“The experience of seeing how delicate the balance between inside the Security Council and what goes on outside is invaluable,” said Jean. “I was able to obtain better insight on the relationship between the media, current events and diplomacy and how they affect public policy and negotiations.”
Jean has also participated in Model UN simulations in Geneva, Philadelphia, and Washington DC, where she was recognized with an “Honorable Mention” award. From Commack, New York, Jean is Senior Budget Allocation Advisor on Pace University’s student government and is an intern at the Association for a Better New York.
“It was really interesting to have to deal with an emergency situation and I loved having the media around as it made the simulation that much more real,” said Kelsey McGhee, a political science major minoring in peace and justice studies, from Laurel, Maryland, who represented Australia. “It allowed me to get to know committee members better as we all had to think on our feet.”
Kelsey has been a volunteer with Viziwi, the Diocese of Central Tanganyika Deaf Partnership in Tanzania. She is also treasurer of the New York campus chapter of Amnesty International.
“Being in a crisis simulation enabled me to learn how to prepare impromptu speeches quickly,” said Brandon Snively, a communication studies major from Newark, Delaware, who represented Argentina. “Even though it was higher pressure than other conferences, I enjoyed the positive work environment and optimistic outlook of the conference.”
Brandon has has participated in Model UN conferences in Philadelphia and New York City, where he won an award for the “Best Position Paper”, representing Tunisia in a simulation of the Food and Agriculture Organization of the UN. He has been to Costa Rica before, along with several other Model UN students, as a participant in a Semester at Sea focused on the Millenium Development Goals, which also took him to Peru, Ecuador, Panama and Belize last year.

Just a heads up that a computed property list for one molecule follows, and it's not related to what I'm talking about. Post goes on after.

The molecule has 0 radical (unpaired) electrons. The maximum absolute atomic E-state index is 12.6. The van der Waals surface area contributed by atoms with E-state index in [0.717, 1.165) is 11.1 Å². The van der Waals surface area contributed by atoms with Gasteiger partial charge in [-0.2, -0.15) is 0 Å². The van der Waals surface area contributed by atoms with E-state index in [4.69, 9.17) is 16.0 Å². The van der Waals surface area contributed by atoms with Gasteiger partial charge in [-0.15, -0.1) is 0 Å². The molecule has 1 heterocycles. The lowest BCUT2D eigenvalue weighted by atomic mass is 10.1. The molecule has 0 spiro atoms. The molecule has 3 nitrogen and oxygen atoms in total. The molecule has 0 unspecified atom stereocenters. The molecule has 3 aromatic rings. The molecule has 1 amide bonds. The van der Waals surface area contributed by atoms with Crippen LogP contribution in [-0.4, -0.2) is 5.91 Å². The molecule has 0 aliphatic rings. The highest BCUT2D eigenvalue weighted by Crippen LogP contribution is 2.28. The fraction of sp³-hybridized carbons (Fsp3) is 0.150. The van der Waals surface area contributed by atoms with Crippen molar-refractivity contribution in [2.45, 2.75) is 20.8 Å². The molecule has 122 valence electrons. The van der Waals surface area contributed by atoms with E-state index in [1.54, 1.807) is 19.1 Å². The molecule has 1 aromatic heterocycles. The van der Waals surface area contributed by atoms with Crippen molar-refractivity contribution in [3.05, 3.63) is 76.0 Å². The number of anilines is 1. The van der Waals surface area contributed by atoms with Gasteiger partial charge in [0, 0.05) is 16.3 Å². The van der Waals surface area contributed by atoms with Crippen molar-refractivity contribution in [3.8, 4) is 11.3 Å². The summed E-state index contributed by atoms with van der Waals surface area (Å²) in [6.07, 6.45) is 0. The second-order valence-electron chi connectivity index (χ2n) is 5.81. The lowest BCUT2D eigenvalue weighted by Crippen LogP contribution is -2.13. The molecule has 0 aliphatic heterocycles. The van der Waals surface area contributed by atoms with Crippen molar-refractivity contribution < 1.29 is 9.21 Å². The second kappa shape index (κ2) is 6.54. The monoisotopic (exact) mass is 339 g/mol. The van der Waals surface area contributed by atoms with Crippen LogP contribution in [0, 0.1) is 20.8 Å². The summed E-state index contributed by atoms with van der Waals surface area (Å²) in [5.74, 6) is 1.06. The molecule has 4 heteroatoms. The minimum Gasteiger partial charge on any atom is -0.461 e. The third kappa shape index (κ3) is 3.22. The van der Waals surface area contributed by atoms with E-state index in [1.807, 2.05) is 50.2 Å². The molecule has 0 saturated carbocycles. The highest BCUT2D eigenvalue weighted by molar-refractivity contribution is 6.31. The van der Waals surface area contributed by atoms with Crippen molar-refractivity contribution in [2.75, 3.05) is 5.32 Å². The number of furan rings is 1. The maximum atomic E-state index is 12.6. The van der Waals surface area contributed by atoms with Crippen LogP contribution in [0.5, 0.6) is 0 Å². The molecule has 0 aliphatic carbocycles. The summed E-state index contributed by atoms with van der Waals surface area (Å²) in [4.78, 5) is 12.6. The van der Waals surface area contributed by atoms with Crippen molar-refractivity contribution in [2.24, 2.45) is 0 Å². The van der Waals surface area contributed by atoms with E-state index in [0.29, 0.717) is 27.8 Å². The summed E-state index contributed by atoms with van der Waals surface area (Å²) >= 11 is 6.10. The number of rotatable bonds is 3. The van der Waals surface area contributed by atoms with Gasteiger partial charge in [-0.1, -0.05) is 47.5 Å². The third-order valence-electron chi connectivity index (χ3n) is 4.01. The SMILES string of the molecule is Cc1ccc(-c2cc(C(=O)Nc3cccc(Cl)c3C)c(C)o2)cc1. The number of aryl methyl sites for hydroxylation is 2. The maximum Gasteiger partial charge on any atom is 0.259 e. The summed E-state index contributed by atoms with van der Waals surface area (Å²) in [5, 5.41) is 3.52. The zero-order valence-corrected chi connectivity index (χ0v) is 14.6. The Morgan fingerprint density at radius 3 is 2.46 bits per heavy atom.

“This conference was simply life-changing and eye-opening,” said Nathaniel French, a political science major from Amesbury, Massachussetts, who represented Azerbaijan in the simulation.
“Participating in a crisis simulation required the utmost diplomacy in every step of the way,” said Nate, Student Government Association president for Pace’s Dyson College of Arts and Sciences, who has participated in Model UN conferences in Philadelphia and New York City, where he won an award for the “Best Position Paper”, representing Tunisia in a simulation of UNESCO. “It enabled me to respond quickly to the situations at hand while also utilizing techniques of we learned in class.”
Located only two express subway stops from the iconic United Nations complex on the East River, Pace University’s New York City Model UN program has a 60-year history of excellence in regional, national and international conferences. Model UN at Pace is uniquely integrated into the Political Science curriculum within the Dyson College of Arts and Sciences and aims to encourage students to develop wisdom, knowledge, skills and community for global citizenship and vocation.